11. I agree with your reasoning here. I self-published my first two novels and after a great deal of consideration I have decided to seek a traditional publisher. For what it’s worth, I have found that some publishers refuse to consider previously self-published works, but many others consider it a plus that I already have a body of readers.

    I would like to point out, though, that being self-published will not keep your book from being carried in book stores, it is possible to get self-published works listed in the main catalogs. Nor is being traditionally published any guarantee that bookstores will stock a book, or keep it on the shelves for any length of time if they do stock it.

    • To be honest, I really can’t see how your self-publishing history could be anything other than helpful when fishing around for a publisher. You have clear social media presence and quite a few good reviews – all sounds good from where I’m sitting, anyway.

      Out of interest: what are your plans for The Worms of Heaven? Is that the one you’ll be attempting to have published traditionally, or do you have another project in the works? I wish you best of luck with this, in either case.

      Also: good point with regards to book stores. The reason I wrote that is that I can’t see such a thing being viable from a business perspective: printing those books would be a huge investment that I would almost certainly never see back. If I WERE to self-publish, then I think I would stick to ebooks.

      • I am looking to have the first two re-issued by a traditional publisher, and then follow them with Worms Of Heaven. So I would pull the first ones from publication if and when I get accepted.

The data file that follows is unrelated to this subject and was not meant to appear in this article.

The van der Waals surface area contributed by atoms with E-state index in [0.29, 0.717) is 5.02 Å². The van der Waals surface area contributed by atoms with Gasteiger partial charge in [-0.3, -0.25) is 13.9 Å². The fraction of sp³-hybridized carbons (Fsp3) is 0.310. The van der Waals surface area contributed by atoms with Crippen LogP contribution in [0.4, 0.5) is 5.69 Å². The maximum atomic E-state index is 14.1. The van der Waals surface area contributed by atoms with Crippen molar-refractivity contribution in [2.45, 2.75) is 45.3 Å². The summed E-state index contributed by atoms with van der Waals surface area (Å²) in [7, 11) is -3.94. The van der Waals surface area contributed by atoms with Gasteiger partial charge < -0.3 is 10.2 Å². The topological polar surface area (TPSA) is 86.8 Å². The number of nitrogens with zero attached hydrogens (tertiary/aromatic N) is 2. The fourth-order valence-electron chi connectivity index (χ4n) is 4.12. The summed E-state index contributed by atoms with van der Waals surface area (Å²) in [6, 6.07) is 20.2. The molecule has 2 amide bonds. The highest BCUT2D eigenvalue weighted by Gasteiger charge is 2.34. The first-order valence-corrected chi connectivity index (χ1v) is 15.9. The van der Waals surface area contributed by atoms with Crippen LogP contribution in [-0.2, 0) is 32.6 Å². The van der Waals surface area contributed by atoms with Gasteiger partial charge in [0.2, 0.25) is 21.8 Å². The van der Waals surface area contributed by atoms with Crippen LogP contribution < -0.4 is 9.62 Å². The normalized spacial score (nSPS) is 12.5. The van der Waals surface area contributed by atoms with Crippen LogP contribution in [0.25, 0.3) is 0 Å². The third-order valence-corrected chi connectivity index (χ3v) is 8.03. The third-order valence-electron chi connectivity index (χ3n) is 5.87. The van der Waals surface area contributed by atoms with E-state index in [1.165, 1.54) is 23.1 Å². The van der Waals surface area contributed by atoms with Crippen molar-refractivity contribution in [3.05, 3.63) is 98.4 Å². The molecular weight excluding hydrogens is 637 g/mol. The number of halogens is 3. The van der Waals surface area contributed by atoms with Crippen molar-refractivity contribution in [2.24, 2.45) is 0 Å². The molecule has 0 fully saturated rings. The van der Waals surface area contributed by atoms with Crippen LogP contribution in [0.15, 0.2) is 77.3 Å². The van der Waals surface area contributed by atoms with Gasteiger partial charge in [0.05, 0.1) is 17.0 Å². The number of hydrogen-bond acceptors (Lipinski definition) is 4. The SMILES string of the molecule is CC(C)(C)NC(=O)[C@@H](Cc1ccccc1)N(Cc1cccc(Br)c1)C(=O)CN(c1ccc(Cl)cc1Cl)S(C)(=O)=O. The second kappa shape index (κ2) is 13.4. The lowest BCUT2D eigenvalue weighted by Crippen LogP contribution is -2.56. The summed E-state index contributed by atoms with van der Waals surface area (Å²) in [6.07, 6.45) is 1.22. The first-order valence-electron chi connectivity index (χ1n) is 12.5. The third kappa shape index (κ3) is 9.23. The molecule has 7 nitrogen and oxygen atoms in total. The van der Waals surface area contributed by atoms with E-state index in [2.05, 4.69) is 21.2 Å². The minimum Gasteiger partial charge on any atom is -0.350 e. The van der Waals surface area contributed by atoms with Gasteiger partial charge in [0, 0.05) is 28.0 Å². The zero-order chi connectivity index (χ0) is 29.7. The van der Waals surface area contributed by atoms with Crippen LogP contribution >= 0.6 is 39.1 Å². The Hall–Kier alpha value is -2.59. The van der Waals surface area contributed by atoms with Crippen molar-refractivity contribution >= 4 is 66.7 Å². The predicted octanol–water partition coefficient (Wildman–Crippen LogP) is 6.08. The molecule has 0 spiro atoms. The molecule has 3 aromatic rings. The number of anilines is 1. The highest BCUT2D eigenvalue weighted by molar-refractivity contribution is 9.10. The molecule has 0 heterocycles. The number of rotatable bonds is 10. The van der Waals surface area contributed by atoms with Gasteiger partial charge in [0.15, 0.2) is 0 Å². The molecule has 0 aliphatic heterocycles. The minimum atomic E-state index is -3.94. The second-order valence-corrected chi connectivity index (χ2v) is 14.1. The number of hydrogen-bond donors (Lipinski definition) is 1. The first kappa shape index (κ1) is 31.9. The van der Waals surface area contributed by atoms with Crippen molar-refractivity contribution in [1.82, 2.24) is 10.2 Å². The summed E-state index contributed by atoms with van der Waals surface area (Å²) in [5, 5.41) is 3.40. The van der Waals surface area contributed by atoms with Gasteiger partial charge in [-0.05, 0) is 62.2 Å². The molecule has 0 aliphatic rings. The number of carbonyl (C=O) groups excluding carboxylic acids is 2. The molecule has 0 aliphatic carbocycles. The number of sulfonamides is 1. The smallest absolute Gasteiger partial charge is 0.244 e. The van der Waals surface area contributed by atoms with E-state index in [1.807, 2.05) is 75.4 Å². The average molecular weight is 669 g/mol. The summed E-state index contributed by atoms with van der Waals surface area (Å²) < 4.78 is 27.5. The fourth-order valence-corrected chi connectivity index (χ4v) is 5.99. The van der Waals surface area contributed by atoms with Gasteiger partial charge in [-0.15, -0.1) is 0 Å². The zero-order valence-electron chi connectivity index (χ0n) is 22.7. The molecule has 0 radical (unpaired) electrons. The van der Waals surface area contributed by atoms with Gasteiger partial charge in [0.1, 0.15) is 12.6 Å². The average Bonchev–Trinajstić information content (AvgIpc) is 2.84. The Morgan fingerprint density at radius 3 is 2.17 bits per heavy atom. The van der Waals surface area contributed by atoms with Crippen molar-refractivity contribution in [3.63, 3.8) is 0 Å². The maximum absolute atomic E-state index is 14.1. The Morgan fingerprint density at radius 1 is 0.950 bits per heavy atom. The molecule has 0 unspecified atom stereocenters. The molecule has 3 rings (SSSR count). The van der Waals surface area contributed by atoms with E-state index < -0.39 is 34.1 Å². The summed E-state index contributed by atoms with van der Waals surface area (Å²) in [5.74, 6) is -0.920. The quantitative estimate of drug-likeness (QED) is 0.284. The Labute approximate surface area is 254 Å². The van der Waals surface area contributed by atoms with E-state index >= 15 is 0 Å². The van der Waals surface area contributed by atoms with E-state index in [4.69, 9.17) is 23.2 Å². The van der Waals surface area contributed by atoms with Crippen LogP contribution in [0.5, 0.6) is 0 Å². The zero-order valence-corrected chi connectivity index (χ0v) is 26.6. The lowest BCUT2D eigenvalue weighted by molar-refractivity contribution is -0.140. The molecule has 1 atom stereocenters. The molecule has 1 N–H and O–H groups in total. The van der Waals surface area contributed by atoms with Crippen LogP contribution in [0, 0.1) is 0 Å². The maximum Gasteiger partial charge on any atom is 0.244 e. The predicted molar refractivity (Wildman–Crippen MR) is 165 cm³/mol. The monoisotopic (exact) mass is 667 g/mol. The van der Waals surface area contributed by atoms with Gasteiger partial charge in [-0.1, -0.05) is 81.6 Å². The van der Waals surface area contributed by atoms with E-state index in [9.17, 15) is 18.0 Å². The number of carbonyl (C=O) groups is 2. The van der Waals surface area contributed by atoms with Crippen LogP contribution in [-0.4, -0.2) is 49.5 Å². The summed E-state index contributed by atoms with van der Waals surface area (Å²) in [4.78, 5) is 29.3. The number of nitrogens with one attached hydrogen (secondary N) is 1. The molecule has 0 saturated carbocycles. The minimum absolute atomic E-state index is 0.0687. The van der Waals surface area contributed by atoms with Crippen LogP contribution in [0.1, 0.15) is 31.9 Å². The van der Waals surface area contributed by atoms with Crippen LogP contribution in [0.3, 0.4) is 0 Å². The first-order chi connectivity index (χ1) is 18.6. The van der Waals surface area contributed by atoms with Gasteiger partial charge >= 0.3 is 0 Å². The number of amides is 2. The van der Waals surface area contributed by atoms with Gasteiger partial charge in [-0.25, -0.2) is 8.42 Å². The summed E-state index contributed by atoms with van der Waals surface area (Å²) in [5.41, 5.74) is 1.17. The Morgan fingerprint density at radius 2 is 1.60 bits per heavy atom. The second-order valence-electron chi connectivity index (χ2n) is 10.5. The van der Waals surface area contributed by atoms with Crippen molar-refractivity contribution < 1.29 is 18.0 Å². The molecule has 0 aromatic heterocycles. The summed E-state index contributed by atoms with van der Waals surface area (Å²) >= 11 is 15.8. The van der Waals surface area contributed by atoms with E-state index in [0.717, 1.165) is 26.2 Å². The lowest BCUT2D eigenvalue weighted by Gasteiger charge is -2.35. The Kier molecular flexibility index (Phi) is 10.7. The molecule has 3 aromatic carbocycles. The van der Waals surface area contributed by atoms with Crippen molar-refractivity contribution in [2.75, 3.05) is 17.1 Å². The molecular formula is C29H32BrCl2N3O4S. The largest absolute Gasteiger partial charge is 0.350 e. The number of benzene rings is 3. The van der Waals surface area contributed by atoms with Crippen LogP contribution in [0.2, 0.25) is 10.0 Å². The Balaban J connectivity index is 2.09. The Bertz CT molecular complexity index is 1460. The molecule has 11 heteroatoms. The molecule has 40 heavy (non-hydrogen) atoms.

• Ah, right, cool. Well, here’s hoping it goes well, then 🙂

  12. It should be noted that some authors, such as Ian Sales, manage to be recognized for their self-published works. He had originally been published in some print forms, but one of his novellas was nominated for the BSFA — the British Science Fiction Award. So, some works aren’t picked up by the major presses that do in deed deserve bigger audience. But yes, overall, I agree with your assessment. One of my major issues with self-published works seems, on the surface, rather trivial. But, EDITING! Most novels, even by the best authors, need an editor to correct errors and reign in tangents etc.

    • Still need to read something by Ian Sales; he sounds like quite the guy. I’ve had one of his shorter pieces sitting on my kindle for a while now, but I’ve never got around to actually reading it.

      And yeah, I completely agree. Far too many first-time indies don’t understand the importance of careful drafting and editing – a fine way to waste good ideas, if I do say so myself.

  13. Personally, the formatting/marketing is half the fun. It forces indie authors to look beyond their stories and think how well a project will sell in a specific niche marketplace. I do agree that self-publishing is just as if not more rewarding than going the traditional route, something I’ve never attempted.

    In terms of formatting, I believe it’s entirely in the power of anyone to do as long as they have a basic familiarity with word processors. The cover art is a different challenge, one I’m working out as we speak. I wouldn’t call self-publishing a “non-option,” however, because what happens if your manuscript is denied for the next 10 years? Then no one will have a chance at reading it, all the hard work amounted to nothing, and your name/brand isn’t any more prevalent.